A compound called MRTX849 is showing signs of being the first effective inhibitor of the KRAS G12C-mutant subtype of non-small cell lung and colorectal cancers.
KRAS mutations are the most common oncogene with no targeted treatment options, according to the scientific literature. Yet an estimated 14,000 non-small-cell lung cancers (NSCLC; 14% of all cases), 5,000 colorectal cancers (4% of all cases), and 1,000 pancreatic cancers (2% of all cases) test positive for the mutation in the United States annually.
Now a compound called MRTX849 is showing signs of being the first effective inhibitor of the KRAS G12C-mutant subtype, according to a phase I clinical trial presented at the AACR-NCI-EORTC conference, held October 26 to 30 in Boson, and published simultaneously in Cancer Discovery.1
“The discovery of MRTX849 provides a long-awaited opportunity to selectively target KRAS G12Cin patients,” the researchers wrote. “The in-depth characterization of MRTX849 activity, elucidation of response and resistance mechanisms, and identification of effective combinations provides new insight toward KRAS dependence and the rational development of this class of agents.”
The paper touts therapeutic-caused tumor shrinkage in 65% of KRAS G12C-positive cell line-derived, and patient-derived xenograft models of multiple tumor types.2
Two patients were singled out: 1 with stage IV adenocarcinoma of the lung, and another with metastatic adenocarcinoma of the left colon. The first stopped responding to multiple lines of therapy, and the second had progressive disease after multiple strategic options had been exhausted.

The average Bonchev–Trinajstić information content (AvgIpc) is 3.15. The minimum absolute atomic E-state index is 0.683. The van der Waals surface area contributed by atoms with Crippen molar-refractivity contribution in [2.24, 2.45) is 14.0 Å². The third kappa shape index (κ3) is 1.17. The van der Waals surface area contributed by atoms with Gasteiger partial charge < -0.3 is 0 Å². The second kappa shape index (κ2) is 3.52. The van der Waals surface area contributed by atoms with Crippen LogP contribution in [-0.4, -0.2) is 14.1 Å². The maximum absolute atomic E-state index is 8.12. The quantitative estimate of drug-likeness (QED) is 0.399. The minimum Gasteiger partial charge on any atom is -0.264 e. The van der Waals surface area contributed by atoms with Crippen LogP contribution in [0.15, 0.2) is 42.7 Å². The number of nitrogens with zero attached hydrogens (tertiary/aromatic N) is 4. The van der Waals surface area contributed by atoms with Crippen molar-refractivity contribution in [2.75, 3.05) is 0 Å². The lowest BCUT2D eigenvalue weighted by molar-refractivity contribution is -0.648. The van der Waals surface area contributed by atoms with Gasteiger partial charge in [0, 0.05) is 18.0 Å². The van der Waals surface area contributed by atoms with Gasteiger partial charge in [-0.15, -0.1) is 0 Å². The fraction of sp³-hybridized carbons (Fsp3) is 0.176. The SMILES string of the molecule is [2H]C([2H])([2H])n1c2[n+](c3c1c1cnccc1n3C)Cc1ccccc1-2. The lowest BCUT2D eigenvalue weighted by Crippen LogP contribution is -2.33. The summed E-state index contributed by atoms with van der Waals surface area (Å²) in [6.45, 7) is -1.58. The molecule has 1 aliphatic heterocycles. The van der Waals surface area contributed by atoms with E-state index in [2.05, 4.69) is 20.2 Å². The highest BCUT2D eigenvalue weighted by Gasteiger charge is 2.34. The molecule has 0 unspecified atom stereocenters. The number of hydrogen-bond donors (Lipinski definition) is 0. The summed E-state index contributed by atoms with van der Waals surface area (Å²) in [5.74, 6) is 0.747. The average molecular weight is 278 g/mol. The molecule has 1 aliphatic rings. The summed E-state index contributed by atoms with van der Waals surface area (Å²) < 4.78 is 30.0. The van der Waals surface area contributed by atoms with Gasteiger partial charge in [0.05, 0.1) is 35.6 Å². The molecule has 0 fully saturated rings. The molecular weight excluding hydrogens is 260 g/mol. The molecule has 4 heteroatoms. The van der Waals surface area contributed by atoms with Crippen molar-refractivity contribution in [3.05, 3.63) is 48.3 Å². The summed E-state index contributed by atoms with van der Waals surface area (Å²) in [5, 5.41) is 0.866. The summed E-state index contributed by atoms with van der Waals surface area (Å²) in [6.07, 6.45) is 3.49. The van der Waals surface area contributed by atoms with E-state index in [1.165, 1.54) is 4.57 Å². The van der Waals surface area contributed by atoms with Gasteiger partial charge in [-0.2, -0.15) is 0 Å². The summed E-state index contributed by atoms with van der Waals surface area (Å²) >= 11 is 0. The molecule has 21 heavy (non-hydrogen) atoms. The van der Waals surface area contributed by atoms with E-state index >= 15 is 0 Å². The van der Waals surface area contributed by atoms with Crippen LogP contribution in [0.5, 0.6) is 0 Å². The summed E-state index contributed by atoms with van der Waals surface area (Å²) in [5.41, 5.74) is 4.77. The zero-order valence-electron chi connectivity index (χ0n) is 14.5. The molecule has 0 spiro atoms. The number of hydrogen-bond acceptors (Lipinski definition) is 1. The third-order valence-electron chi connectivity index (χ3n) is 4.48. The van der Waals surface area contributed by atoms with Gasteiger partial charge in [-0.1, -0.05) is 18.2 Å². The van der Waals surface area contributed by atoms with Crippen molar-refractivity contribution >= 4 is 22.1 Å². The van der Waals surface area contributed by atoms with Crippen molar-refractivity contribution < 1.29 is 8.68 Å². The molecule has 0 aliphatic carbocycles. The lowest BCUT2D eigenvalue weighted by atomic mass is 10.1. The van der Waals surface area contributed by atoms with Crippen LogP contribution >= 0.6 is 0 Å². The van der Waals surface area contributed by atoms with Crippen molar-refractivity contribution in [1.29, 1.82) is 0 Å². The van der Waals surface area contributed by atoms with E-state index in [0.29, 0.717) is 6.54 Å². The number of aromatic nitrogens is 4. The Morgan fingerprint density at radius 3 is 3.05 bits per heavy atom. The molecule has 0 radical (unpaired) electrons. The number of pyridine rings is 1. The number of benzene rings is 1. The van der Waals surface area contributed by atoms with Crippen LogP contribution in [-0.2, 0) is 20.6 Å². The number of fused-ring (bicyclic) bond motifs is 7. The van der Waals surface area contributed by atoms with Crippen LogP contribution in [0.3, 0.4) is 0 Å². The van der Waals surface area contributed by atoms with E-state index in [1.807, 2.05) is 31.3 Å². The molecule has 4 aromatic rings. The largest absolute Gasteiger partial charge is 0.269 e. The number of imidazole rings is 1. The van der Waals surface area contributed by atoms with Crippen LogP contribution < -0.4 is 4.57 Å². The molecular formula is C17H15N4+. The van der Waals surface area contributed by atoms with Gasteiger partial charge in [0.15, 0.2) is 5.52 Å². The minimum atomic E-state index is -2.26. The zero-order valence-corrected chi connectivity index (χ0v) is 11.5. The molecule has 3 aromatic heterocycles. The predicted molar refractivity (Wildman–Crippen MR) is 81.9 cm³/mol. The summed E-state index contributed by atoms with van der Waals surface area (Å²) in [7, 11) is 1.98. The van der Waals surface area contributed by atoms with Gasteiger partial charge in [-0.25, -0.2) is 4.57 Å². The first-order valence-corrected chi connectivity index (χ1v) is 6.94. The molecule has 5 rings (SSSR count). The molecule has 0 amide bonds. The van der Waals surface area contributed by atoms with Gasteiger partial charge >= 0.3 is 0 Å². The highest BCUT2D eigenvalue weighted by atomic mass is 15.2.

Both showed partial responses to treatment with MRTX849.
The data presented included 17 patients with solid tumors, all of which showed KRAS G12Cmutations. Patients had no available treatment options left, but none had brain metastases. The phase I results were intended to determine a maximum tolerated dose, which has not been yet established-but researchers are currently evaluating a twice daily dose of 600 mg.
Twelve patients were evaluable, 6 of which had metastatic NSCLC and 4 with colorectal cancer. Three patients with NSCLC and 1 with colorectal cancer experienced partial responses.
Two patients had grade 3 or greater toxicities including fatigue and reduced appetite. The majority of other events were grade 1, like diarrhea and nausea, according to study investigator Pasi A. Janne, MD, PHD, of the Dana-Farber Cancer Institute.
Successful targeting of the KRAS mutations could make a huge difference in some tumor types, said Janne.
“KRAS-mutant lung cancer accounts for more patients in the United States than those with EGFRmutations and ALK rearrangements combined,” he added. “If the early findings with MRTX849 continue to hold true in larger patient populations, it will impact a significant fraction of lung cancer patients.”
1. Janne, P, et al. MRTX849 Shows Clinical Activity in Patients with KRAS G12C-mutant Solid Cancer. Abstract Presented at: AACR-NCI-EORTC International Conference on Molecular Targets and Cancer Therapeutics; Boston; October 26-30, 2019.
2. Hallin J, Engstrom L, Hargis L, et al. The KRASG12C Inhibitor, MRTX849, Provides Insight Toward Therapeutic Susceptibility of KRAS Mutant Cancers in Mouse Models and Patients. Cancer Disc. doi:10.1158/2159-8290.CD-19-1167.